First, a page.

Succumbing to political pressure from Virginia, the Washington Metro board has voted to reduce the participation of so-called “alternate” board members. The move, which will enhance the power of the eight “principal” board members, was necessary to comply with the Commonwealth’s demand for board restructuring as a condition for receiving $500 million a year in dedicated funding.
The measure passed Thursday, reports the Washington Post, bars alternates from participating in board or committee proceedings. The change, proponents say, will streamline discussions, reduce parochialism, and increase the level of expertise among board members.
“Over the long term, the jurisdictions will compensate for the supposed loss of access to expertise by putting forward, as members of the board, individuals who possess levels of expertise and experience of complex organizations that few, if any, members of the board today possess,” said David Horner, a federal representative on the board. “At the end of the day, that is a better model for governance of a complex transit property.”
But not everyone was happy with the change. “I strenuously object to the changes in the bylaws that you are considering, which will basically circumvent the compact that governs this body,” said alternate board member Malcolm Augustine, who represents Prince George’s County. “Virginia is holding all of us hostage, and it will disenfranchise Prince George’s County.”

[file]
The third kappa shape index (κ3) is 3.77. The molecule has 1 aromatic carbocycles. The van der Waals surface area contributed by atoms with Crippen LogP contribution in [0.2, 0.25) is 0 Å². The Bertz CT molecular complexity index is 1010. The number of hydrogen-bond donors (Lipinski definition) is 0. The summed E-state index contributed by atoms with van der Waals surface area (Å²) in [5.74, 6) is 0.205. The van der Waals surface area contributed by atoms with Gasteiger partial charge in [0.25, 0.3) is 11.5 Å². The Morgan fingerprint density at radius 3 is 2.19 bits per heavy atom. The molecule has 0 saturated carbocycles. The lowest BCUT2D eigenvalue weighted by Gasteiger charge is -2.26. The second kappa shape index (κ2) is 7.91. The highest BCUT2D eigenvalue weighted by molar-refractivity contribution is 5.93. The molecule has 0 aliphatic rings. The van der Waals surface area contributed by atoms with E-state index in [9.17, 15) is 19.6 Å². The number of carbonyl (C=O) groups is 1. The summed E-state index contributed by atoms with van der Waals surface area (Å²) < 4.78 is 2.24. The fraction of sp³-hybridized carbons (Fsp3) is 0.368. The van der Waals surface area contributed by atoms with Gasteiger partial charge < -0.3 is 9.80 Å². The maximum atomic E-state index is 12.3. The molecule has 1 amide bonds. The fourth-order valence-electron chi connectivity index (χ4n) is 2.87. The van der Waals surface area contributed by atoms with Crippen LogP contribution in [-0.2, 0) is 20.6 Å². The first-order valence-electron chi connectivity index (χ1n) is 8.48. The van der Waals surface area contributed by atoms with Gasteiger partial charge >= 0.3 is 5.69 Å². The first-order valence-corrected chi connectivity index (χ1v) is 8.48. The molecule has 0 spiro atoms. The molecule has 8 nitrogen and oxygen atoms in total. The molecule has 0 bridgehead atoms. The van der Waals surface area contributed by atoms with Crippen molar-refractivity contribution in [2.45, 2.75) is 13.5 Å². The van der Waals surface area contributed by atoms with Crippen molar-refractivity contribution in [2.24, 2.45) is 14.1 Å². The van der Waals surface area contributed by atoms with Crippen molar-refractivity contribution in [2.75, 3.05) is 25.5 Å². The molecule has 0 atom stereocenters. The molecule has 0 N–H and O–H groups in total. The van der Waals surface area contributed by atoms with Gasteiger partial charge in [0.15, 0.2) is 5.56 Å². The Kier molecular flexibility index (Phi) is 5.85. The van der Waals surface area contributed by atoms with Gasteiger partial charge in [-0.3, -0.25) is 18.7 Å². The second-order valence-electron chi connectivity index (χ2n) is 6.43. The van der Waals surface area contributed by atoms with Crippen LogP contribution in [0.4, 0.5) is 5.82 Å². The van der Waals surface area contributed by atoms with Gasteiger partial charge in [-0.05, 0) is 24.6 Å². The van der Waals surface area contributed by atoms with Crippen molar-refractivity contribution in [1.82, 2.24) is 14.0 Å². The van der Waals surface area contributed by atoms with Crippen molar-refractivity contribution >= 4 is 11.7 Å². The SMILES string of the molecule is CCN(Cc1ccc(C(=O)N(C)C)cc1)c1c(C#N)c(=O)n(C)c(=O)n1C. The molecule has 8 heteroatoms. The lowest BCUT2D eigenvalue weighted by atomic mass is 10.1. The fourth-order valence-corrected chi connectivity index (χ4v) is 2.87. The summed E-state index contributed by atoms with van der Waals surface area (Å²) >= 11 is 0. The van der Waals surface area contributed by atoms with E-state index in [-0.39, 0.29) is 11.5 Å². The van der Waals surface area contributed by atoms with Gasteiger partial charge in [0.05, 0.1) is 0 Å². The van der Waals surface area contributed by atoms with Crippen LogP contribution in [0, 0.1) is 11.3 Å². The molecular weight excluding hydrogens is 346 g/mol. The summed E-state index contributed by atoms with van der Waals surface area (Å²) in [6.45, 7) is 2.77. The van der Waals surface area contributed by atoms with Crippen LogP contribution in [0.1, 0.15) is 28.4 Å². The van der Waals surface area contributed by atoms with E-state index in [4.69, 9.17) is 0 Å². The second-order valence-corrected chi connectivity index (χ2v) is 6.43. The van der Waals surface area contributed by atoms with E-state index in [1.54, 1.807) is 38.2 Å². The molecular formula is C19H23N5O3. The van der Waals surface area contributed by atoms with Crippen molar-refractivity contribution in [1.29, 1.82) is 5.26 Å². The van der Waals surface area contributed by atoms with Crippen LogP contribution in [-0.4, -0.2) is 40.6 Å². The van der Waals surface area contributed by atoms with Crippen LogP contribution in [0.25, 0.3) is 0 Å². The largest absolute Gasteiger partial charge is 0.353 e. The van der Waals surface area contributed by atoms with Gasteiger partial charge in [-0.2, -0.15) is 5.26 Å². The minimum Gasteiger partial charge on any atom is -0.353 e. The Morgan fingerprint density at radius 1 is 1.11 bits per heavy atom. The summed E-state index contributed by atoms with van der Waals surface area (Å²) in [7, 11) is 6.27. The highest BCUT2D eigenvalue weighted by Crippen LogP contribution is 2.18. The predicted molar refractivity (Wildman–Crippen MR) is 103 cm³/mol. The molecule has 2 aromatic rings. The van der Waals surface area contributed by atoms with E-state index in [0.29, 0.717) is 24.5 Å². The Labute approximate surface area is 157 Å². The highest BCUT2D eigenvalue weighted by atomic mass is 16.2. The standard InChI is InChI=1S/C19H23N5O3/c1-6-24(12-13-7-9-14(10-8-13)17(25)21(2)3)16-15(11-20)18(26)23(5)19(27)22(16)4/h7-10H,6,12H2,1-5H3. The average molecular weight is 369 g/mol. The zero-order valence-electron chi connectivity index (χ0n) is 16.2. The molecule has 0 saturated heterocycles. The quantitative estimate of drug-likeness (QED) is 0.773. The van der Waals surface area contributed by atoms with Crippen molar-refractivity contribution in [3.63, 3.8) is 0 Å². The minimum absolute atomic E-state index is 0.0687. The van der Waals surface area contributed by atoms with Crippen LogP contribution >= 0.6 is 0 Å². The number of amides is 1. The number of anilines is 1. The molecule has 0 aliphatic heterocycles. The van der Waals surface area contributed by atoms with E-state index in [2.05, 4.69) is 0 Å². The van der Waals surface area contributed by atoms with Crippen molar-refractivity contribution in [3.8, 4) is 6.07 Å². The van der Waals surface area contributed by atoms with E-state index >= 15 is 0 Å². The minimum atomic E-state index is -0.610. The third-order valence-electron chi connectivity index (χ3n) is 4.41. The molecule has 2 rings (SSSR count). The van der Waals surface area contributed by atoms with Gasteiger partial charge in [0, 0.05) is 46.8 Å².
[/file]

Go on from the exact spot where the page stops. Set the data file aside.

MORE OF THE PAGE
Bacon’s bottom line: I haven’t attended Metro board meetings, so I haven’t seen the board in action, and I don’t have an informed opinion on whether a streamlined board will improve the quality of its decisions. But I am dubious that much will change. Metro’s structural problems run too deep.
First, Metro has set its fares too low, thus depriving the mass transit organization of desperately needed funds. The board is worried about two things: that increasing fares will depress ridership, and that higher fares will punish lower-income riders. Sidelining the alternate board members doesn’t change that calculus.
Second, fundamental reform is subject to a union veto. An unwillingness over the years to confront the Amalgamated Transit Union, which has the power to shut down the Metro and throw the Washington economy into a tailspin, has resulted in excessive pay, featherbedding, favoritism, and unproductive work rules that make the bus and commuter rail systems far more costly than necessary. But clawing back concessions will be extremely difficult, no matter how many members the board has.
Virginia should have used its financial leverage — no reform, no $500 million — to stiffen the backbone of management and the board to make the tough decisions. The Northam administration settled for governance reform. We’ll find out if eight board members show more courage than sixteen. I’m not counting on it.